Fate of Endangered Species in San Francisco Bay Tidal Marshes with Sea-Level Rise

Science Center Objects

The San Francisco Bay estuary contains the largest remaining expanse of tidal salt marshes in the western U.S. These marshes are home to a variety of federal and state protected species, such as the California clapper rail, California black rail, and the salt marsh harvest mouse. The estuary is also located on the Pacific Flyway, and is an important site for migrating and wintering birds. As cl...

The San Francisco Bay estuary contains the largest remaining expanse of tidal salt marshes in the western U.S. These marshes are home to a variety of federal and state protected species, such as the California clapper rail, California black rail, and the salt marsh harvest mouse. The estuary is also located on the Pacific Flyway, and is an important site for migrating and wintering birds. As climate conditions change, these salt marshes face a number of threats, including accelerated rates of sea-level rise, shifting precipitation, erosion, and more frequent and intense storms. Seas in the San Francisco Bay estuary have been rising 2.2 centimeters per decade, and could rise by as much as 1.24 meters by 2100, according to some projections.

 

The goal of this project was to identify how marsh plant communities in the San Francisco Bay estuary might be impacted by sea-level rise through 2100. Understanding the changes in salt marsh habitat will help wildlife managers identify the possible effects on wildlife species, enabling managers to start developing adaptation strategies now. To do this, researchers collected elevation, vegetation, and water level data at 12 tidal salt marshes around the San Francisco Bay estuary between 2008 and 2011. Using this information, they predicted the rate of marsh growth (i.e. accretion) and changes in plant communities at the sites through 2100.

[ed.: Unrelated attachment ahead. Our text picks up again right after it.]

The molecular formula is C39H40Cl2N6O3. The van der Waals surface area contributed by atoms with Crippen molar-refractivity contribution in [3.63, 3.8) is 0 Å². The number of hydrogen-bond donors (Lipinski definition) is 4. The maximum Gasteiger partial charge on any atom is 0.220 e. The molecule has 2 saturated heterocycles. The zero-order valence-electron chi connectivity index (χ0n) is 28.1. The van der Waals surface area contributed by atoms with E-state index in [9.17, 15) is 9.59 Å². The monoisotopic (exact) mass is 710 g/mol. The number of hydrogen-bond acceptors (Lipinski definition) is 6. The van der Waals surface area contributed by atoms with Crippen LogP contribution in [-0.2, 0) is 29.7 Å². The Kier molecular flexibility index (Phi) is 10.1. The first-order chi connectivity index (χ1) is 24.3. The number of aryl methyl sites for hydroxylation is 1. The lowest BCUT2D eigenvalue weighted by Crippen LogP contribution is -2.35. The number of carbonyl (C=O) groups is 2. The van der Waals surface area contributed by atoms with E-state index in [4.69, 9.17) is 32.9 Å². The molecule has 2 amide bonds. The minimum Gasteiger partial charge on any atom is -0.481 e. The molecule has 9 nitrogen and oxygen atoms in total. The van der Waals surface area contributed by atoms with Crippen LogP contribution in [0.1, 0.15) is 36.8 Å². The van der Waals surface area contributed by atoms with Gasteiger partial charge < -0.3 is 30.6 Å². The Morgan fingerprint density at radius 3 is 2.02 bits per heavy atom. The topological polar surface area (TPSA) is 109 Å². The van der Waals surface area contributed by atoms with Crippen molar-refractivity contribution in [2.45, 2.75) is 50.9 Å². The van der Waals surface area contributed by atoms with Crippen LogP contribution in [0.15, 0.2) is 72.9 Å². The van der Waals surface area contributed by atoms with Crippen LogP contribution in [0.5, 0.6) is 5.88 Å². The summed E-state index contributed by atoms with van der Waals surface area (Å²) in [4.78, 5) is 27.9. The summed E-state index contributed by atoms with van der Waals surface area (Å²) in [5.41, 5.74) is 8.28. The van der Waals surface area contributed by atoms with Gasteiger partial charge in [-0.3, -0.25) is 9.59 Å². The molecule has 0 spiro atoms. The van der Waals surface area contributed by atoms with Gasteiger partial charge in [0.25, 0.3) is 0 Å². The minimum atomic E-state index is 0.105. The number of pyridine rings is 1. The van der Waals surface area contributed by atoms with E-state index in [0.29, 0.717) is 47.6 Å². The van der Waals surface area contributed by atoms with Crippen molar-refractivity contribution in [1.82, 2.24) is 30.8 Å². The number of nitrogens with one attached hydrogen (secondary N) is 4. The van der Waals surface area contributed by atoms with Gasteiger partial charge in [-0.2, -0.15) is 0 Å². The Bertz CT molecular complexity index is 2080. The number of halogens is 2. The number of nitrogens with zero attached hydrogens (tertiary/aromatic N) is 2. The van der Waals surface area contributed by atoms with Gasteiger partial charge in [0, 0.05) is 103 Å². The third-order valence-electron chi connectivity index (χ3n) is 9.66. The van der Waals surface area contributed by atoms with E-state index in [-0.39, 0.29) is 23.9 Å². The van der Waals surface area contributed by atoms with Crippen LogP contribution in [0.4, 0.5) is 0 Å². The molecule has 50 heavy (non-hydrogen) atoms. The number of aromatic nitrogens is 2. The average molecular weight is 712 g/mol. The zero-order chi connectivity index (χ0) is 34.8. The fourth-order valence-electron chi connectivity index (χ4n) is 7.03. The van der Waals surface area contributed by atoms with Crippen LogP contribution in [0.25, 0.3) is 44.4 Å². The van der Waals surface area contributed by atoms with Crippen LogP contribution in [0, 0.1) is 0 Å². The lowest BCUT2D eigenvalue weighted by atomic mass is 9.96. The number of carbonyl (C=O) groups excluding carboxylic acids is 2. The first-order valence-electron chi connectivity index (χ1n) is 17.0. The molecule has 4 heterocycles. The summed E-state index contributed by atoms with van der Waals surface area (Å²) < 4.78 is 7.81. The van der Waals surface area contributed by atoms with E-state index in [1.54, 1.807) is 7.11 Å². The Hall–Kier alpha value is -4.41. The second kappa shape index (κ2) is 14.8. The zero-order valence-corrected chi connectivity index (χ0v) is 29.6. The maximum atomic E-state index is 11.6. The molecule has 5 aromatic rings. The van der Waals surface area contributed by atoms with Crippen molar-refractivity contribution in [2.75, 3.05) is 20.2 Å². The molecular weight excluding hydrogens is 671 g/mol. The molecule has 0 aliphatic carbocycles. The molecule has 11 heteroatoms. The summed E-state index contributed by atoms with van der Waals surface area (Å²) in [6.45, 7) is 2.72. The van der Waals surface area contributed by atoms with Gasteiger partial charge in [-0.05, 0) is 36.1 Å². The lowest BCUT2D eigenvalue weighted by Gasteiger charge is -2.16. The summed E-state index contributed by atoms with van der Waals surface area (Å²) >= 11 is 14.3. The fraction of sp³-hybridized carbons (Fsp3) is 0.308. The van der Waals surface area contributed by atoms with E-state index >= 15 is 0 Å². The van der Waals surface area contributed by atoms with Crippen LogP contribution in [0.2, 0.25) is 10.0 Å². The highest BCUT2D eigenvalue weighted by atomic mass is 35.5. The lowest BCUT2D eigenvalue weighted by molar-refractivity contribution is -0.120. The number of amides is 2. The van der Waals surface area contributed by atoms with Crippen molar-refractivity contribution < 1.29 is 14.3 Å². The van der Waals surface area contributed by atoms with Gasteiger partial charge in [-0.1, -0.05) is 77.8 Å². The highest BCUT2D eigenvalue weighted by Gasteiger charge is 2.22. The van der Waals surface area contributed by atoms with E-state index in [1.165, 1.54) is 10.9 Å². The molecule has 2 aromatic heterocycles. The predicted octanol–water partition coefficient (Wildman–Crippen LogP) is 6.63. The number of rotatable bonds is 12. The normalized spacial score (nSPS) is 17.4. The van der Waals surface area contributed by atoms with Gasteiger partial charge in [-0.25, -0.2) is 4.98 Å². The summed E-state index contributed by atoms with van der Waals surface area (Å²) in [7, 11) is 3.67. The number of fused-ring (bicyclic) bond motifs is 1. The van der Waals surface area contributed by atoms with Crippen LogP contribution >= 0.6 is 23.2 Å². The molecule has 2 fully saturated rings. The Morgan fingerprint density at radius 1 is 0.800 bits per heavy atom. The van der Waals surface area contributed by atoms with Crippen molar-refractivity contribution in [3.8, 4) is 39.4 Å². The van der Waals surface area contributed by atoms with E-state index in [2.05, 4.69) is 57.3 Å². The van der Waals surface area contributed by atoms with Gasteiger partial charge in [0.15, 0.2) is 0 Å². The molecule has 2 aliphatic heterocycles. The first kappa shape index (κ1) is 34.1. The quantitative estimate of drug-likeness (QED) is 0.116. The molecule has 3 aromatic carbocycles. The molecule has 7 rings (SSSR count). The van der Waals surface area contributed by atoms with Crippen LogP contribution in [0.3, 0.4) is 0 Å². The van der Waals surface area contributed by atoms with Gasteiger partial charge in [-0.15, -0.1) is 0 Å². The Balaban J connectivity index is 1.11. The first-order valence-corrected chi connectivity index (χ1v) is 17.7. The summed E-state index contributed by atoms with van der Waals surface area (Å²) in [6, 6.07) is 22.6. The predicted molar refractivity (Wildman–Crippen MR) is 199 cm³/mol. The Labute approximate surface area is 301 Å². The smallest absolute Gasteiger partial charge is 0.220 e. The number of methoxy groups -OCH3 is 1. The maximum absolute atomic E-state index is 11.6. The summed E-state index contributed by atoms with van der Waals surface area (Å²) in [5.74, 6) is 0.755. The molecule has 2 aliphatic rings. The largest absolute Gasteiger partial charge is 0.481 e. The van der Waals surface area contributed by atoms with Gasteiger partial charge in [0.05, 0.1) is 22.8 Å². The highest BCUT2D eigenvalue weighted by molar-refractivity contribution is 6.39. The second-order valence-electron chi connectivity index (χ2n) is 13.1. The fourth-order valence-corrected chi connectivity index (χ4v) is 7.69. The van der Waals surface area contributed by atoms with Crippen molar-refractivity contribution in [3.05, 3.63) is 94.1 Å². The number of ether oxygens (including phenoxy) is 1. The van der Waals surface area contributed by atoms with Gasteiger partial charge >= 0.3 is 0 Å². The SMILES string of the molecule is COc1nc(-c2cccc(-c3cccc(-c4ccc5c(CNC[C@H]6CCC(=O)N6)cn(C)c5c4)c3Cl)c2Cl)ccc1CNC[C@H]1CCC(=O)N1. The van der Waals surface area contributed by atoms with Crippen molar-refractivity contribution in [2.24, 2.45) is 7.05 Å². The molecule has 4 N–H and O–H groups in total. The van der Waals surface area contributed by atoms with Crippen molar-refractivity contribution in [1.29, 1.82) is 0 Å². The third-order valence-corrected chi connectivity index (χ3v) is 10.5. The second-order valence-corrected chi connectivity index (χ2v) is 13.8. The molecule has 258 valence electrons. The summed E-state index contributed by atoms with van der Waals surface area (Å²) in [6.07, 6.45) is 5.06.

Results show that the effects of sea-level rise will increase threats to already vulnerable wildlife in the San Francisco Bay estuary. Although some parts of the study area are projected to maintain marsh vegetation through 2100, these areas only comprise 4 percent of the total marsh area surveyed. The remaining 96 percent of marshes in the study area are projected to transition to mudflats by 2100. In fact, most areas are projected to lose high and mid-marsh vegetation by 2050. This type of vegetation provides critical habitat to the salt marsh harvest mouse, California black rail, and nesting songbirds.